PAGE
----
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Wednesday, 8 April 2009

Pushing for freer trade (and North- South Project)

A unexpected article from the WTO Director General Pascal Lamy :

Open trade is critical to Zambia’s future, Pascal Lamy, The Post (Subscription), Commentary :

The world is facing an economic crisis, the severity of which we have not seen for a long time. One inevitable victim of this crisis is trade, which is projected to contract by 9% in 2009, the largest since World War II. And this situation could deteriorate further if drastic measures to keep trade open are not taken.

Developing countries and Africa in particular cannot afford for one of the main engines of their growth to stall. There may not yet be a risk that this global economic slowdown will spark high-intensity protectionism like that of the Great Depression in the 1930s. But there is definitely a risk of murky protectionism which could reduce the impact of current measures to stimulate the economy.

This was the message from African leaders at the recent G20 summit in London. Leaders pledged to resist protectionist measures and committed to support efforts by the WTO to monitor the trade measures adopted by countries in response to this crisis. They also pledged to work to rapidly conclude the on-going negotiations under the Doha Development Round, which could inject a sizeable stimulus to the world economies.

Another by-product of the current crisis is the decline in liquidity for trade finance which is impacting on African exports and imports. The fact that around 90 per cent of global trade requires trade finance illustrates the severity of a continued decline in this area. Hence the decision by the G20 to commit $US 250 million in trade finance support over the next two years is a welcome move. It should alleviate the situation of many African companies, in particular small business which have been affected by the drying up of trade credit. I am therefore encouraged that the wok by the WTO in cooperation with the World Bank and with the African Development Bank in this area is starting to bear fruits.

G20 leaders also pledged to maintain their Aid for Trade pledges, despite the economic downturn. This comes timely, as Zambia hosts this week a High Level Meeting on the COMESA-EAC-SADC North-South Corridor, a tangible example of Aid for Trade in action. This meeting is the first in a series of regional events. It will give a snapshot of this region which will feed into the second Global Review of Aid for Trade to be held at the WTO in July 2009.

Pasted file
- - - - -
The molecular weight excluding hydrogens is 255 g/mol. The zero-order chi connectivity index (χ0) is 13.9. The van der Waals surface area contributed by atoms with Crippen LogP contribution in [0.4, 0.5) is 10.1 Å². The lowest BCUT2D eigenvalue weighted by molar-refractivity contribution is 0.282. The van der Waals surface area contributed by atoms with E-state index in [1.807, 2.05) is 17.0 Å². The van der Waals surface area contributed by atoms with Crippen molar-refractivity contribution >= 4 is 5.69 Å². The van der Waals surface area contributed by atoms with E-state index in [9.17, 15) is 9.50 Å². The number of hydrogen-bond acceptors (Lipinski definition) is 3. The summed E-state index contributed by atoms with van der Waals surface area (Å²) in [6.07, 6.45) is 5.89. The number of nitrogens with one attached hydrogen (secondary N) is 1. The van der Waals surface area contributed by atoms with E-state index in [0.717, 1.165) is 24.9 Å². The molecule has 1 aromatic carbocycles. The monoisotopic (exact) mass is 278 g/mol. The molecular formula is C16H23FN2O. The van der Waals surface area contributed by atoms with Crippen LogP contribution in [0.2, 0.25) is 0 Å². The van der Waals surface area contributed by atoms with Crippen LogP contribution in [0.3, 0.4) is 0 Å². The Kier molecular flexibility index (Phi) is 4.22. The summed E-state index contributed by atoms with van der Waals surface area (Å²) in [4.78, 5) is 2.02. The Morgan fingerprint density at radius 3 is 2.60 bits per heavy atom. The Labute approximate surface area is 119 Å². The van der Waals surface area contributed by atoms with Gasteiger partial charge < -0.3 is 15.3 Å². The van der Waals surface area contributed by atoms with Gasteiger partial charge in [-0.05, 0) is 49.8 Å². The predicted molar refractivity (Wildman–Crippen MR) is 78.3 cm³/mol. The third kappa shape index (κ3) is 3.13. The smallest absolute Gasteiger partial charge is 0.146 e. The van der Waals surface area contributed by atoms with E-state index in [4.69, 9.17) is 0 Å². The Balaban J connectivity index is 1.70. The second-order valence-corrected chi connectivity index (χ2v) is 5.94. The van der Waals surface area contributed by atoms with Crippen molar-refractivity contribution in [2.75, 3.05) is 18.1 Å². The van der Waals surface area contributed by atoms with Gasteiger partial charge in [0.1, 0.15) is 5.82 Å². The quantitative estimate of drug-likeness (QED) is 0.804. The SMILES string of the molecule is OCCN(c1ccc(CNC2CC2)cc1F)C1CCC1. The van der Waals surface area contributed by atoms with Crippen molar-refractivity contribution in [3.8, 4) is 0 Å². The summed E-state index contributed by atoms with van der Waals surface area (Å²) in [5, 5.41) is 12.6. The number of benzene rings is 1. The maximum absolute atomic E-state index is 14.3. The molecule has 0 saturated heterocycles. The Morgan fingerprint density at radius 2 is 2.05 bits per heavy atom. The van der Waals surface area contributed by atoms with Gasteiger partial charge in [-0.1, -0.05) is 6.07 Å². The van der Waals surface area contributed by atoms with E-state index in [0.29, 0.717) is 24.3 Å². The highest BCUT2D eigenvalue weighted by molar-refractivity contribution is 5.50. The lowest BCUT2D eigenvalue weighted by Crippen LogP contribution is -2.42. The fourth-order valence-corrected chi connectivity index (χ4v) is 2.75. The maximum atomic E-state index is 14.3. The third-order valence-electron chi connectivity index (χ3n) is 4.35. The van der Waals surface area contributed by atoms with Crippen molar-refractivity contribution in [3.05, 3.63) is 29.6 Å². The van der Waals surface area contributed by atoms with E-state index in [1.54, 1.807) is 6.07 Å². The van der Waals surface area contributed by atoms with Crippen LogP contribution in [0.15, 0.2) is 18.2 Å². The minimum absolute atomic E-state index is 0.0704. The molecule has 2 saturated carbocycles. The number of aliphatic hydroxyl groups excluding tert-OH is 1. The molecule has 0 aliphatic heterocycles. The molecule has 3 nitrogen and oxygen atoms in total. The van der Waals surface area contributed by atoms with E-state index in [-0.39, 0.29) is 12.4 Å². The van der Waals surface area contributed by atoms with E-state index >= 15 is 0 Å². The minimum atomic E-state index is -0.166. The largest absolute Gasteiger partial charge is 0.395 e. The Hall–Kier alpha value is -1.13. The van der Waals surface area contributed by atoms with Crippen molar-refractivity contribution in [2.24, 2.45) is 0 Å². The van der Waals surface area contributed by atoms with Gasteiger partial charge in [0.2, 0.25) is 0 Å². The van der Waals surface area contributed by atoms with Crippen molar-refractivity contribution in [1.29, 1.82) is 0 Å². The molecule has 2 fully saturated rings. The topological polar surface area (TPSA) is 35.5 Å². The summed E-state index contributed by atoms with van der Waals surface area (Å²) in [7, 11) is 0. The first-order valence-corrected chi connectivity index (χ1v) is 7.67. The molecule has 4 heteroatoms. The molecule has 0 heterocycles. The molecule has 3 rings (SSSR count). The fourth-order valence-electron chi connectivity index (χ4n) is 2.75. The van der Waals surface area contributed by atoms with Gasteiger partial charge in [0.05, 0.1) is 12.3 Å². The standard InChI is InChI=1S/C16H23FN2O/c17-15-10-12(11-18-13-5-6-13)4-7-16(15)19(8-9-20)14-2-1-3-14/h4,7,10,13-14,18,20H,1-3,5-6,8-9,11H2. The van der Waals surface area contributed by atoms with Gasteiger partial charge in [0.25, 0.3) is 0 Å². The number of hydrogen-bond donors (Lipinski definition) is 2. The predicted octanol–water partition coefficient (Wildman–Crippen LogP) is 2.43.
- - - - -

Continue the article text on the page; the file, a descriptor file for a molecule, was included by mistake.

The joint COMESA, EAC and SADC initiative is a model of what good cooperation among neighbouring countries and the donor community can achieve. The North-South Corridor will link the copper belt region of northern Zambia and southern Democratic Republic of Congo to the port of Dar es Salaam in Tanzania and the ports of southern Africa. The end result will be shorter transit time and lower transport costs for Zambia and its neighbours which will no doubt serve to enhance regional competitiveness.

Aside from building roads, ports and telecommunications that link regional and global markets, Aid for Trade aims at helping developing countries develop trade capacity. For some it means developing capacities to negotiate trade agreements more effectively. For others it means assistance to produce goods and services which can meet international health and safety standards. For others it means assistance to diversify or to move up the value chain. For all it means translating trade opportunities into realities.

The Aid for Trade agenda is the necessary complement to the Doha Development Round. Zambia has been a strong supporter of the Doha Round and it has fought hard to ensure that the interests and aspirations of the world poorest countries are effectively addressed. Zambia has also fought hard to ensure that donors keep their Aid for Trade promises. It is therefore no surprise that this week event takes place in Lusaka.

At this weeks event we will be reviewing progress made by African countries in the region in identifying projects and priorities. We will also ensure that Aid for Trade resources, which have grown by around 20 per cent since 2006, keep flowing.

Keeping the Aid for Trade promises and concluding the Doha Round would send a strong signal of the collective readiness to address the challenges of the current crisis, which is hitting particularly hard African countries.

Rich in natural and human resources, Zambia has great economic potential. Keeping trade open and ensuring targeted Aid for Trade would mean opening many more doors for Zambia's trade, and a good opportunity for growth, progress and more jobs in the future.


  1. Imports can be as useful to developing countries as exports are, according to this article:

  2. Another example I can think of are fuel imports, because fuel is part of the cost of production for many industries. So cheaper fuel imports will make local goods produced more competitive by lowering their price.

  3. I have argued for eliminating import and export restrictions on maize in Zambia. Its an economic no brainer.

    The issue is more about "controlled import" and nurturing "strategic industries".

    No country should just rely on food imports even if they were cheaper because it makes itself vulnerable in terms of national security.

    There are things that a nation must produce on its own.

  4. East Africa's common market begins:

  5. Free Trade Area for East, Southern Africa Making Progress:

  6. SACU revenue sharing:


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